According to a paper from the Center for Strategic and International Studies (CSIS), the vast majority of successful security breaches to corporate networks are made using basic techniques. By implementing just a small number critical security controls you could remove 85 to 90% of threats. In previous articles I discussed the benefits of patching applications and operating systems, which cover two of the controls, and also covered the benefits and challenges surrounding application whitelisting, which covers a third critical security control. In this article I aim to cover a fourth critical control; removing administrative rights from the user base.

What I want to make clear here is that I am not talking about system administrators that have a role to perform keeping the machines that we need in order, so we can do our jobs. I’m talking about users like you or I that typically need a machine to research on the internet, create documents, send and receive emails, maybe create a presentation, then perhaps present it. None of these activities require a level of access greater than that of a standard user, however you’d be surprised how many users out there have full administrative rights to the machine that they use on a daily basis. Why is that a bad thing? Let me explain.

The typical Windows PC/Laptop/Tablet is a smooth running, slick piece of kit when the user takes possession of it initially. The vast majority of applications that the user needs are installed and things are great. But what is one of the first things that a user does after getting a new Windows device? They install the apps they want. Now, this in itself isn’t necessarily a bad thing, but does stress a point.

Any application can be installed if the user has access to the installation media and what’s more important, the installer will run with administrative rights i.e. with full access to whatever device that it’s being installed onto.

If the application is from a reputable vendor, then that shouldn’t be a problem, but if the user is able to install whatever they want autonomously, how do you know that the application(s) that are being installed are not introducing unwanted and potentially dangerous additions to your environment? The truth is simple, you can’t.

By allowing the end user to install what they want, you are allowing them to install anything, which at some point could be applications containing malware, spyware, or worse. Any exploits that exist within the web browser of choice can be taken advantage of because the browser is running with the highest level of access to the system possible. Of course the vast majority of users won’t be deliberately doing anything wrong, they’re just installing the applications they want. The less desirable content is likely to be part of the download and installed without the knowledge of the user because the download has the rights it needs and has been designed to install silently.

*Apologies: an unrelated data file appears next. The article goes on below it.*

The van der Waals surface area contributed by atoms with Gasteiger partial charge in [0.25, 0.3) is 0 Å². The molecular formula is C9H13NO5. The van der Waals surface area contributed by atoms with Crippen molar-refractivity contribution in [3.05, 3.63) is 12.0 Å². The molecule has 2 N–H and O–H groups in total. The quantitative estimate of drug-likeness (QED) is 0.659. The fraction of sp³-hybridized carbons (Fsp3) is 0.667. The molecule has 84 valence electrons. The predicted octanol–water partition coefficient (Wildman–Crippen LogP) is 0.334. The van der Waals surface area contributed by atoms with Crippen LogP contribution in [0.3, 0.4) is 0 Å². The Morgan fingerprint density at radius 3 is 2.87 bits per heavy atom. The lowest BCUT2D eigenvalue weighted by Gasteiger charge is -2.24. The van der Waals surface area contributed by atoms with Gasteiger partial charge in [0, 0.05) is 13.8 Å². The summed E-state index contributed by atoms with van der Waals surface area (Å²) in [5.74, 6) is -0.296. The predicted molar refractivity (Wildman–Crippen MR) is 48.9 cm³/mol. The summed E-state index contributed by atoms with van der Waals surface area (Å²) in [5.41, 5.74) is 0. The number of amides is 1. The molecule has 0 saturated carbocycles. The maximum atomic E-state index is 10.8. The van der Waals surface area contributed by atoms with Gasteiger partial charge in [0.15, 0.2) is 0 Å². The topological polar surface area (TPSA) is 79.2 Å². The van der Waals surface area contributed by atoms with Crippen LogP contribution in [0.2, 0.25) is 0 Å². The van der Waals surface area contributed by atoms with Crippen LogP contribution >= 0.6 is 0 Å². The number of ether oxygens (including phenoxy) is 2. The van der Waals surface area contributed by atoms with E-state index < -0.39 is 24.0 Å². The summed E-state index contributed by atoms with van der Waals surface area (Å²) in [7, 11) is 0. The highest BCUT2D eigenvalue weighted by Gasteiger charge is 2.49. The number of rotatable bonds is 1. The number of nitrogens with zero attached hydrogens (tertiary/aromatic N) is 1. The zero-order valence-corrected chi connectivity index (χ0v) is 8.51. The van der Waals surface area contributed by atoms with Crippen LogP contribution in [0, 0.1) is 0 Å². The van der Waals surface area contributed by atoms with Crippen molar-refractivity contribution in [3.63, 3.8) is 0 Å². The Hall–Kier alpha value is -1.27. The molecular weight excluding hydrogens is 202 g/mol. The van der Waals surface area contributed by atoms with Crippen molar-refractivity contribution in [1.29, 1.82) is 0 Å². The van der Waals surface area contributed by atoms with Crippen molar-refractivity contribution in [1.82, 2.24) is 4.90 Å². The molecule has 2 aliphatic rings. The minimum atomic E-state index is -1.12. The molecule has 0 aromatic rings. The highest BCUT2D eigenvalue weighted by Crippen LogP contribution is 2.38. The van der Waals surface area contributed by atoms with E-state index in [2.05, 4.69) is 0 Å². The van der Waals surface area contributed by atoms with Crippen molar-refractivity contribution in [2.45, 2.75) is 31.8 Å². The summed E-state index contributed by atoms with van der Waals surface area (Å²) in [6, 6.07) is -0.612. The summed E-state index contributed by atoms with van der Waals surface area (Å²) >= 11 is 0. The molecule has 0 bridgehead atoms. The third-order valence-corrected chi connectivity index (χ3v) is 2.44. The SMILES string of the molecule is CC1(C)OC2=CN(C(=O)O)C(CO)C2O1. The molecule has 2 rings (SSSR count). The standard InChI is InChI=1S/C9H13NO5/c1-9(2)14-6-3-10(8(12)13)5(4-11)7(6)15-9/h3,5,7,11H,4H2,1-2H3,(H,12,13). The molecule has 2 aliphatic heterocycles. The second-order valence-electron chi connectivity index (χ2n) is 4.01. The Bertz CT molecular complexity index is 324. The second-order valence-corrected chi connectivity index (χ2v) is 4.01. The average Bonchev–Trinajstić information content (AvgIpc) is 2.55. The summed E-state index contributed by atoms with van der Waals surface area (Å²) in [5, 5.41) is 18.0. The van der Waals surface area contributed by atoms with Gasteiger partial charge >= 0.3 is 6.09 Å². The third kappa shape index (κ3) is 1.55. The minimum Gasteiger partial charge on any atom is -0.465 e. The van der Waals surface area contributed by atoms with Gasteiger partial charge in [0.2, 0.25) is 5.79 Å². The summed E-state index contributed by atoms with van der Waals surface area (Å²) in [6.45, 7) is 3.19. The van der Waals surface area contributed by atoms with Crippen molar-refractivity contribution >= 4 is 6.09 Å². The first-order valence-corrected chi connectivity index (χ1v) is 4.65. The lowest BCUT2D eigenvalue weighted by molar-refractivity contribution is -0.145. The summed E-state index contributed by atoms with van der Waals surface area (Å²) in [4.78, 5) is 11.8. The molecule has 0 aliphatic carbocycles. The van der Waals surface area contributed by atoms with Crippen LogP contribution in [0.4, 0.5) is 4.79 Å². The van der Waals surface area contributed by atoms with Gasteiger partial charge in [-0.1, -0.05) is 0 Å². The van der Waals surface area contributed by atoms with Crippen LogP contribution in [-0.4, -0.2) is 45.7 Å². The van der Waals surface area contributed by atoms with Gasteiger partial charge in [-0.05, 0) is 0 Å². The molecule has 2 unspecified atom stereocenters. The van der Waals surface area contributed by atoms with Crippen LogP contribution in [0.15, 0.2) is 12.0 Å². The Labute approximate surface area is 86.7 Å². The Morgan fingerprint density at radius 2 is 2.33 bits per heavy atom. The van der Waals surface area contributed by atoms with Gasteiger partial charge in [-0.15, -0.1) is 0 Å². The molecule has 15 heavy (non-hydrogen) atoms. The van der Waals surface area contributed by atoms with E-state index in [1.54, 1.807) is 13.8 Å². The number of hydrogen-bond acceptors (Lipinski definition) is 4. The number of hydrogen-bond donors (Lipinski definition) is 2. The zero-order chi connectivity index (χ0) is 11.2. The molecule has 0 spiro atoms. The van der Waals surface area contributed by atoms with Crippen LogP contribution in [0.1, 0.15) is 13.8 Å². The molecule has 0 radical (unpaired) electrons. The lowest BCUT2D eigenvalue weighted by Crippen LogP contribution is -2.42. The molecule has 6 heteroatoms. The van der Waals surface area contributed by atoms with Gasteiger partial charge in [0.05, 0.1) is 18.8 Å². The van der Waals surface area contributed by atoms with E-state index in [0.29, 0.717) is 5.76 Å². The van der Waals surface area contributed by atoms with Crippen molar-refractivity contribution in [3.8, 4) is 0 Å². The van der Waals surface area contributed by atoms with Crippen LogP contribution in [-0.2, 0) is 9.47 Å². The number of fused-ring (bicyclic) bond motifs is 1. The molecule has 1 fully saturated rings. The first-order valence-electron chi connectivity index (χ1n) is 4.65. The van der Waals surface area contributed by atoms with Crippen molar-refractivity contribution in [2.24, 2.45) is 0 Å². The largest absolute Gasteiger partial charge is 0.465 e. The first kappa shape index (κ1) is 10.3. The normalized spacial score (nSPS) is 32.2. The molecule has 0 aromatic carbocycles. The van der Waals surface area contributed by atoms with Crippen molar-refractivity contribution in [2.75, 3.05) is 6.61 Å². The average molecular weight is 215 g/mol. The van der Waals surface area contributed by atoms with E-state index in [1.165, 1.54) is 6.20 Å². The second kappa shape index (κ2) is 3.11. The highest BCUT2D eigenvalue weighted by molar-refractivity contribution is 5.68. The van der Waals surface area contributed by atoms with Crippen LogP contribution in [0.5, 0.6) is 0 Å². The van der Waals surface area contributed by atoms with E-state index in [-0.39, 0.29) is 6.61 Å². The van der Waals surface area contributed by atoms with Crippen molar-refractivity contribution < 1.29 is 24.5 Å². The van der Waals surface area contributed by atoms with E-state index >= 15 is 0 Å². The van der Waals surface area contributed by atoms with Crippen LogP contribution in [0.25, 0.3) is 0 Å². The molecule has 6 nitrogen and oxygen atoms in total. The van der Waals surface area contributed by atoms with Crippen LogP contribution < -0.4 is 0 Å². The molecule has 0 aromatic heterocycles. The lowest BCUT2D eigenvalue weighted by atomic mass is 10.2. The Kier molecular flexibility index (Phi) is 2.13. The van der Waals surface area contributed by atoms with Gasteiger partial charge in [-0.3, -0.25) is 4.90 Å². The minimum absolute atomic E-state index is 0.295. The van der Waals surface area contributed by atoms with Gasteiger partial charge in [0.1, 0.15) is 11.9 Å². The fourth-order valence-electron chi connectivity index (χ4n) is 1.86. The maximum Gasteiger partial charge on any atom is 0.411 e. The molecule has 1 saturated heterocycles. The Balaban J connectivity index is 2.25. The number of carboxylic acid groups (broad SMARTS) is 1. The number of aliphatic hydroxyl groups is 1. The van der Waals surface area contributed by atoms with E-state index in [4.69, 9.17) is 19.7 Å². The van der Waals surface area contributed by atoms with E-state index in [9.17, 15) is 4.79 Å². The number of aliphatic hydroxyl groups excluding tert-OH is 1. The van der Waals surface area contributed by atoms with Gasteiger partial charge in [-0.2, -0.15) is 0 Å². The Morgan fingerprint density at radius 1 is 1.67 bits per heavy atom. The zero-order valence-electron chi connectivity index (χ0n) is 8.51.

A web browser with administrative rights is a risk to any corporate environment and exploits in these types of applications make a larger attack vector for any would-be-hacker.

There are a number of other challenges a user with administrative rights pose. A user that has administrative rights to a machine has the highest level of access possible, meaning the administrative user has the power to start and stop services, add and remove software, and generally make changes to the device even if the user doesn’t really know what they are doing.

I have spoken to a number of customers on this topic over the years and one thing rings true with each of them: they all understand that administrative users are a bad thing, however most openly admit they don’t actually know the scale of the problem. They know that they have unnecessary administrative users, but not how many exist in their environment, or who they are.

This is where technologies from 1E such as the Security Benchmark and Shopping can empower you by providing the data that is needed to solve the problem and allowing the flexibility users need so that they can download the applications they need without adding risk to your environment. If you want to know more about how 1E can help you and to request a free trial of any of our solutions, please contact us at info@1e.com.

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Gokul Raju
Gokul Raju is a Product Manager at 1E. Previously an Engineering Team Lead at 1E, Gokul is a techie at heart and passionate about delivering greater customer success. He works with customers and cross-functional teams within 1E to achieve this. Gokul has more than a decade’s experience working with Enterprise technology companies around Systems Management, Software Asset Management and Storage Management. Gokul holds a Master’s degree in Computer Science from the University Of Pune. Away from work, Gokul is a traveler and a keen tennis player.